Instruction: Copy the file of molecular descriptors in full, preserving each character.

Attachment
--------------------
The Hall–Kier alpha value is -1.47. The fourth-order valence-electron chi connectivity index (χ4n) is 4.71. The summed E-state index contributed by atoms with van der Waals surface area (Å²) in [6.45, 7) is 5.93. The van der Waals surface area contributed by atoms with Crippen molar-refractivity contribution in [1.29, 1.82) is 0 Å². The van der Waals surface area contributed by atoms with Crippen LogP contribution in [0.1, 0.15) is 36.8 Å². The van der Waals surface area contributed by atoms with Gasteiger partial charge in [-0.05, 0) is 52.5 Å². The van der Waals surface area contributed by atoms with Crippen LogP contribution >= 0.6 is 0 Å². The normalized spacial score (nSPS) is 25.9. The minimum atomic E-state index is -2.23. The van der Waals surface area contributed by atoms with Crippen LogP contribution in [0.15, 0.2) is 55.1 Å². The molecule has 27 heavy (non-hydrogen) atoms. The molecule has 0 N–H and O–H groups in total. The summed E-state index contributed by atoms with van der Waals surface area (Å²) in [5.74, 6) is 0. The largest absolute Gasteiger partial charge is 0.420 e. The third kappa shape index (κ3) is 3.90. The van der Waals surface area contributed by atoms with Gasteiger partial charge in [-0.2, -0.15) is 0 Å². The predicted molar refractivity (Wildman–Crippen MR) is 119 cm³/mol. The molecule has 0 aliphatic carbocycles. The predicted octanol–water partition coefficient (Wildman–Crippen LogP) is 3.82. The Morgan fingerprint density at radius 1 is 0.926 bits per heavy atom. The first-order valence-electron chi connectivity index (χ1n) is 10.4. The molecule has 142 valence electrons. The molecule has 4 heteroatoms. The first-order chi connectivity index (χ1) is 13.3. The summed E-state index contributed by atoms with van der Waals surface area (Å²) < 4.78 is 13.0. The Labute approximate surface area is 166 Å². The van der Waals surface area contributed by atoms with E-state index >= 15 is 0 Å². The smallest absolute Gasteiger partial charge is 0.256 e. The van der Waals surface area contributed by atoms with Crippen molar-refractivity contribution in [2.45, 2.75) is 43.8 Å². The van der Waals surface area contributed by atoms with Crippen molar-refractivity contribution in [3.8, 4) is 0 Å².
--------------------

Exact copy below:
The Hall–Kier alpha value is -1.47. The fourth-order valence-electron chi connectivity index (χ4n) is 4.71. The summed E-state index contributed by atoms with van der Waals surface area (Å²) in [6.45, 7) is 5.93. The van der Waals surface area contributed by atoms with Crippen molar-refractivity contribution in [1.29, 1.82) is 0 Å². The van der Waals surface area contributed by atoms with Crippen LogP contribution in [0.1, 0.15) is 36.8 Å². The van der Waals surface area contributed by atoms with Gasteiger partial charge in [-0.05, 0) is 52.5 Å². The van der Waals surface area contributed by atoms with Crippen LogP contribution >= 0.6 is 0 Å². The normalized spacial score (nSPS) is 25.9. The minimum atomic E-state index is -2.23. The van der Waals surface area contributed by atoms with Crippen LogP contribution in [0.15, 0.2) is 55.1 Å². The molecule has 27 heavy (non-hydrogen) atoms. The molecule has 0 N–H and O–H groups in total. The summed E-state index contributed by atoms with van der Waals surface area (Å²) in [5.74, 6) is 0. The largest absolute Gasteiger partial charge is 0.420 e. The third kappa shape index (κ3) is 3.90. The van der Waals surface area contributed by atoms with Gasteiger partial charge in [-0.2, -0.15) is 0 Å². The predicted molar refractivity (Wildman–Crippen MR) is 119 cm³/mol. The molecule has 0 aliphatic carbocycles. The predicted octanol–water partition coefficient (Wildman–Crippen LogP) is 3.82. The Morgan fingerprint density at radius 1 is 0.926 bits per heavy atom. The first-order valence-electron chi connectivity index (χ1n) is 10.4. The molecule has 142 valence electrons. The molecule has 4 heteroatoms. The first-order chi connectivity index (χ1) is 13.3. The summed E-state index contributed by atoms with van der Waals surface area (Å²) < 4.78 is 13.0. The Labute approximate surface area is 166 Å². The van der Waals surface area contributed by atoms with E-state index >= 15 is 0 Å². The smallest absolute Gasteiger partial charge is 0.256 e. The van der Waals surface area contributed by atoms with Crippen molar-refractivity contribution in [2.45, 2.75) is 43.8 Å². The van der Waals surface area contributed by atoms with Crippen molar-refractivity contribution in [3.8, 4) is 0 Å².